We know that hybrid vehicles offer substantial advantages in terms of reducing your reliance on gas and being environmentally conscious, but they can also save you money on your taxes. The government offers tax breaks on hybrid vehicles as an incentive for consumers to go green. If you have considered making the switch to a hybrid vehicle, then getting informed about the potential tax breaks is your next step. Read below for our guide on how to take advantage of tax breaks on hybrid vehicles:
How to get a tax break if you buy an electric or hybrid car
Step 1: Identify the models eligible for tax breaks. Search online to find a list of car models that qualify for the tax breaks. In addition to the list of cars that qualify, there will be a list of the maximum amount you can save on each model.
The U.S. Department of Energy offers a comprehensive list on current tax incentives. The current highest tax break amount is $7,500.
Step 2: Know the rules. Tax breaks on hybrid vehicles only apply to the original purchaser. If you choose to lease a car that qualifies for a tax break, the tax break would go to the manufacturer rather than you because they own the car.
If you purchase a car with a tax break of up to $7,500, you will not necessarily be seeing that much money applied. The tax break is good for up to $7,500, but it is also dependent on the amount of income tax you owe for the year. The tax incentive only applies to what you owe, so you won’t be getting extra money back.
Step 3: Read the fine print. There’s always fine print. Make sure you fully understand the rules and regulations before you commit to a hybrid vehicle based on the potential for a tax break.
To be eligible for the credit, your car must meet these requirements:
- Made by a manufacturer (that is, not converted from conventional to electric)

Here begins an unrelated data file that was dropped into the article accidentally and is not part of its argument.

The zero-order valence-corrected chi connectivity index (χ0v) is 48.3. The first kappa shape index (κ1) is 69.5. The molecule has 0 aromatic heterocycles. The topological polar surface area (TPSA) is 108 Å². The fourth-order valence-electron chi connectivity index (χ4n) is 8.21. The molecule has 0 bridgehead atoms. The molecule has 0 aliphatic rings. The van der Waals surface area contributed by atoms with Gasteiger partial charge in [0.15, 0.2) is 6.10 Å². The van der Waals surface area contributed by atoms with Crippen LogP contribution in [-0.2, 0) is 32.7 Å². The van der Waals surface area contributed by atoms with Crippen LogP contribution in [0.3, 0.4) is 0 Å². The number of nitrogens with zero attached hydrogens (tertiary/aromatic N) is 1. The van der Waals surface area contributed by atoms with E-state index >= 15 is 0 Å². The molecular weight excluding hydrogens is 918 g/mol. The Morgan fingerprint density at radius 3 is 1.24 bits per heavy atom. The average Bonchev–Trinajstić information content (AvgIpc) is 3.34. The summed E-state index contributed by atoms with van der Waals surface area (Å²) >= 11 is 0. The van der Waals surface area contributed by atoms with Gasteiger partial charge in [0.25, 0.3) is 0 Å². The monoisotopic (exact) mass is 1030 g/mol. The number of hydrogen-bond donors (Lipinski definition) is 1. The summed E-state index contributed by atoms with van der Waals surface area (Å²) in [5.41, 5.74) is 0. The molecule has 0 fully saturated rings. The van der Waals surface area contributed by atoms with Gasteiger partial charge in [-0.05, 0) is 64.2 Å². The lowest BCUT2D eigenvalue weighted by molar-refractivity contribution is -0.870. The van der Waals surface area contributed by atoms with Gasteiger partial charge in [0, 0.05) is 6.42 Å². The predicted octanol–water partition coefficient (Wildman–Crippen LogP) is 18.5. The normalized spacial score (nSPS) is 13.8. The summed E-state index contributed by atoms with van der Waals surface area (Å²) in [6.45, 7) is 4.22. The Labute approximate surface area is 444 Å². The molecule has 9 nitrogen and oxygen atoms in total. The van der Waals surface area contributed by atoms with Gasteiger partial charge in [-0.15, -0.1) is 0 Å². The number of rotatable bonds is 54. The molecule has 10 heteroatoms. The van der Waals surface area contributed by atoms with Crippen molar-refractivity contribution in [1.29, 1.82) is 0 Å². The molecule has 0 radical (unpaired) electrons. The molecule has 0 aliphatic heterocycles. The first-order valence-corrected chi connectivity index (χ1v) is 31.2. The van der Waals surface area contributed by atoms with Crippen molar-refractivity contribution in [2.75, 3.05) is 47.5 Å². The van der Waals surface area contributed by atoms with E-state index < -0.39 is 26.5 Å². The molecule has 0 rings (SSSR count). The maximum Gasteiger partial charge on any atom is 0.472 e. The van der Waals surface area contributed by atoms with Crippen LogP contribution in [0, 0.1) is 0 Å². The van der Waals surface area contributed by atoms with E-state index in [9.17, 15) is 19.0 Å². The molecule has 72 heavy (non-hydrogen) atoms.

- Considered a motor vehicle by the Clean Air Act
- Must have a gross vehicle weight rating (GVWR) of less than 14,000 lbs
- Must be used mostly in the U.S.
- Must be a new vehicle
- Bought during or after 2010
- Draws electricity from a battery of 4 kilowatt hours or more
- Not intended for resale
- Note: The federal tax credit does not apply to those who intend to resell their vehicle. The car must be for primary use in the United States. The IRS does hold the right to deny a claim for the tax credit should they deem it appropriate.
Step 4: Remember that the tax credits will expire. Only a finite number of tax credits are available. After 200,000 vehicles have been sold by a manufacturer, the government will no longer offer tax credits.
Time your purchase to make the most of tax incentives while they are still available.
Step 5: Claim your credit. Fill out Form 8936 if the electric car was bought for personal use or Form 3800 if it was a business purchase and add the credit to your regular tax return.
$7,500 is a strong incentive if you were already thinking of buying an electric or hybrid car. Know the pitfalls and details to watch for before you buy an EV and you should see some savings on your next tax return.